Manziel autograph trading cards cause stir

A Texas-based trading card company caused a stir on Wednesday when it announced that a high-profile redemption card already inserted in packs of two of its football sets could be redeemed for an autographed Johnny Manziel card.

The company, Leaf Trading Cards, maintains that the company is doing nothing illegal and won't compromise Manziel's eligibility.

"Leaf wishes to clarify that neither the cards, the use of the signatures included in the cards, nor the artwork, is sanctioned by or endorsed by the personality [Manziel], his university or any other organization or licensing body," the company said in an announcement posted on its website.

Leaf president Brian Gray told ESPN.com that his company acquired the signatures from third parties with the intention of putting them into product, but neither Manziel at the time he signed them nor the sellers of the signatures knew of Leaf's intention.

"This kid has obviously got a future ahead of him," said Gray, alluding to his assertion that what the company has done won't compromise Manziel's eligibility.

Gray would not say how many autographed Manziel cards would be distributed to those who had redemption cards but did say that Leaf commissioned unique artwork for each card, which in the company's opinion satisfies the requirements of the First Amendment.

"In our business, we buy products and use cut signatures, like in this case, when we can't strike deals with a personality or if they are deceased," Gray said. "We can tell just by looking at Johnny's signatures selling on eBay that he's a compelling personality and doing this adds value to our product."

"We have been made aware of the Leaf Company’s inclusion of Johnny Manziel cut signature cards in its product offering, and we will investigate accordingly," said David Batson, Texas A&M's director of compliance in a statement. "Johnny has indicated on numerous occasions and once again earlier today that he has never (and, to his knowledge, his parents, other relatives, and friends have never) been compensated through cash or other benefits or promises of deferred compensation for providing his autograph. Furthermore, other than to charitable and non-profit fundraisers, Johnny has indicated that he has never knowingly provided an autograph to someone who had indicated a plan to sell his autograph.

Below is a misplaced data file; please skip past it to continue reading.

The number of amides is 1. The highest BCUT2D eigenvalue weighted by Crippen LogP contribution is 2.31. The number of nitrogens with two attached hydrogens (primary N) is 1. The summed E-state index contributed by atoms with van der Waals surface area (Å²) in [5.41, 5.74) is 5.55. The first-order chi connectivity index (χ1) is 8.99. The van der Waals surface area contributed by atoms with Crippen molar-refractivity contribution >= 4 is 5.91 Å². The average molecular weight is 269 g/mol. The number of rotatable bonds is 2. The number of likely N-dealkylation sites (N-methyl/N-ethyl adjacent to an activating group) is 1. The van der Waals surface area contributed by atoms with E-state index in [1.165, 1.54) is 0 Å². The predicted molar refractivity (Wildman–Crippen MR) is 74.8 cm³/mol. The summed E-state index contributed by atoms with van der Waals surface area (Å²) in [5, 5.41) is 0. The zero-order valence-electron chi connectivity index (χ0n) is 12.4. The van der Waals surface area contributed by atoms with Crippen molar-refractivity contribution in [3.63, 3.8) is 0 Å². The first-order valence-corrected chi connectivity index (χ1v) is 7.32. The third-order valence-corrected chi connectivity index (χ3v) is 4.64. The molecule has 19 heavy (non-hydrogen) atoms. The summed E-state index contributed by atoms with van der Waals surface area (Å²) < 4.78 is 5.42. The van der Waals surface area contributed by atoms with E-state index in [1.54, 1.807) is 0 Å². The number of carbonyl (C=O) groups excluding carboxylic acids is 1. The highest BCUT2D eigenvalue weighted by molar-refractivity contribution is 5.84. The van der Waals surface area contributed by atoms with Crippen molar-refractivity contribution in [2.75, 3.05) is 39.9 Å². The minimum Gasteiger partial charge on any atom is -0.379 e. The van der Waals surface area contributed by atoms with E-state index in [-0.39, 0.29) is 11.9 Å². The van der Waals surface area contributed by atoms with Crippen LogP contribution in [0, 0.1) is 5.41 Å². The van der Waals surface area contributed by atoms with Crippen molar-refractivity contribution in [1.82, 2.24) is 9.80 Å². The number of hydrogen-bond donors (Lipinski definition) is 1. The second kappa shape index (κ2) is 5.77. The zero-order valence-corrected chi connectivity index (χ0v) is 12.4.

"As for the Leaf Mystery Redemption Cards, Johnny has informed the Athletic Compliance Office that he has not authorized these cards’ production or sale; he has not knowingly provided his autograph for use in these cards; and he will not receive any compensation from the sale of these cards. As for whether Texas A&M or Johnny Manziel must request that Leaf not sell these Mystery Redemption Cards, the answer is no because such a step is not necessary when a photo or painting is sold for private use."

Manziel recently sued a T-shirt retailer for using the words "Johnny Football." Manziel filed to trademark his nickname last month.

Manziel told ESPN's Kirk Herbstreit that Texas A&M and lawyers hired by his family are working together to send out cease and desist letters.

"If they say, 'Well, we're going to keep selling it' or whatever, that's where it comes to a point where we'll sue for damages," Manziel said.

As ESPN previously reported, the NCAA has told officials in Texas A&M's compliance department that Manziel would get to keep damages awarded to him from legal outcomes while maintaining his eligibility.